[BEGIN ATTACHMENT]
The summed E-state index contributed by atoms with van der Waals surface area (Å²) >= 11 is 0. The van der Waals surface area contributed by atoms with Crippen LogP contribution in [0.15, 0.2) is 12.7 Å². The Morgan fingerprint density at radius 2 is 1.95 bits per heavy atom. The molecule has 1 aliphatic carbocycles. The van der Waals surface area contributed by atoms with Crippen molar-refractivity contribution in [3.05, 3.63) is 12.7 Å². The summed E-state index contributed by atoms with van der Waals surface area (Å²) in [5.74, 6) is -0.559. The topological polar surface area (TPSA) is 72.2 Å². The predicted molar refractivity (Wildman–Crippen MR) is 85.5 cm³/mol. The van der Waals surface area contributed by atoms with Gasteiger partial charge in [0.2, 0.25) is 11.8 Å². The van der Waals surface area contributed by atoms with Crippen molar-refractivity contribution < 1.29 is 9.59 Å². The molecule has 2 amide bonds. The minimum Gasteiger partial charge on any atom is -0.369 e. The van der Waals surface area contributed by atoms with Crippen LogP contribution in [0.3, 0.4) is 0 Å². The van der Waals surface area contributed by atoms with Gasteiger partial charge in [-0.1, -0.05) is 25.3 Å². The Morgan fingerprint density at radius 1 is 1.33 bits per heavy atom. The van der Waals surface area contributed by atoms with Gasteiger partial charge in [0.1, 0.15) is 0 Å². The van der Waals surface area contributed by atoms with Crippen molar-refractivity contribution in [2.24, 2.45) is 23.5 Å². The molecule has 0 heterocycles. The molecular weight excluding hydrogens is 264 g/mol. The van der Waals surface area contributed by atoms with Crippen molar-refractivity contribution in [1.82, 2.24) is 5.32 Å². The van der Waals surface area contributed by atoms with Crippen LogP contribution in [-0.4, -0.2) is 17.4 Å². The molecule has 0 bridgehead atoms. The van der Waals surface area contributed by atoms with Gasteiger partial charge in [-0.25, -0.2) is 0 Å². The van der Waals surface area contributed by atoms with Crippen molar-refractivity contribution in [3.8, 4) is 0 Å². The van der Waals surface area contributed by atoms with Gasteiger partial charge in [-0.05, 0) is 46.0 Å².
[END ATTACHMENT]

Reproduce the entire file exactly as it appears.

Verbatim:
The summed E-state index contributed by atoms with van der Waals surface area (Å²) >= 11 is 0. The van der Waals surface area contributed by atoms with Crippen LogP contribution in [0.15, 0.2) is 12.7 Å². The Morgan fingerprint density at radius 2 is 1.95 bits per heavy atom. The molecule has 1 aliphatic carbocycles. The van der Waals surface area contributed by atoms with Crippen molar-refractivity contribution in [3.05, 3.63) is 12.7 Å². The summed E-state index contributed by atoms with van der Waals surface area (Å²) in [5.74, 6) is -0.559. The topological polar surface area (TPSA) is 72.2 Å². The predicted molar refractivity (Wildman–Crippen MR) is 85.5 cm³/mol. The van der Waals surface area contributed by atoms with Gasteiger partial charge in [0.2, 0.25) is 11.8 Å². The van der Waals surface area contributed by atoms with Crippen molar-refractivity contribution < 1.29 is 9.59 Å². The molecule has 2 amide bonds. The minimum Gasteiger partial charge on any atom is -0.369 e. The van der Waals surface area contributed by atoms with Crippen LogP contribution in [0.3, 0.4) is 0 Å². The van der Waals surface area contributed by atoms with Gasteiger partial charge in [-0.1, -0.05) is 25.3 Å². The Morgan fingerprint density at radius 1 is 1.33 bits per heavy atom. The van der Waals surface area contributed by atoms with Gasteiger partial charge in [0.1, 0.15) is 0 Å². The van der Waals surface area contributed by atoms with Crippen molar-refractivity contribution in [2.24, 2.45) is 23.5 Å². The molecule has 0 heterocycles. The molecular weight excluding hydrogens is 264 g/mol. The van der Waals surface area contributed by atoms with Crippen molar-refractivity contribution in [1.82, 2.24) is 5.32 Å². The van der Waals surface area contributed by atoms with Crippen LogP contribution in [-0.4, -0.2) is 17.4 Å². The molecule has 0 bridgehead atoms. The van der Waals surface area contributed by atoms with Gasteiger partial charge in [-0.25, -0.2) is 0 Å². The van der Waals surface area contributed by atoms with Crippen molar-refractivity contribution in [3.8, 4) is 0 Å². The van der Waals surface area contributed by atoms with Gasteiger partial charge in [-0.05, 0) is 46.0 Å².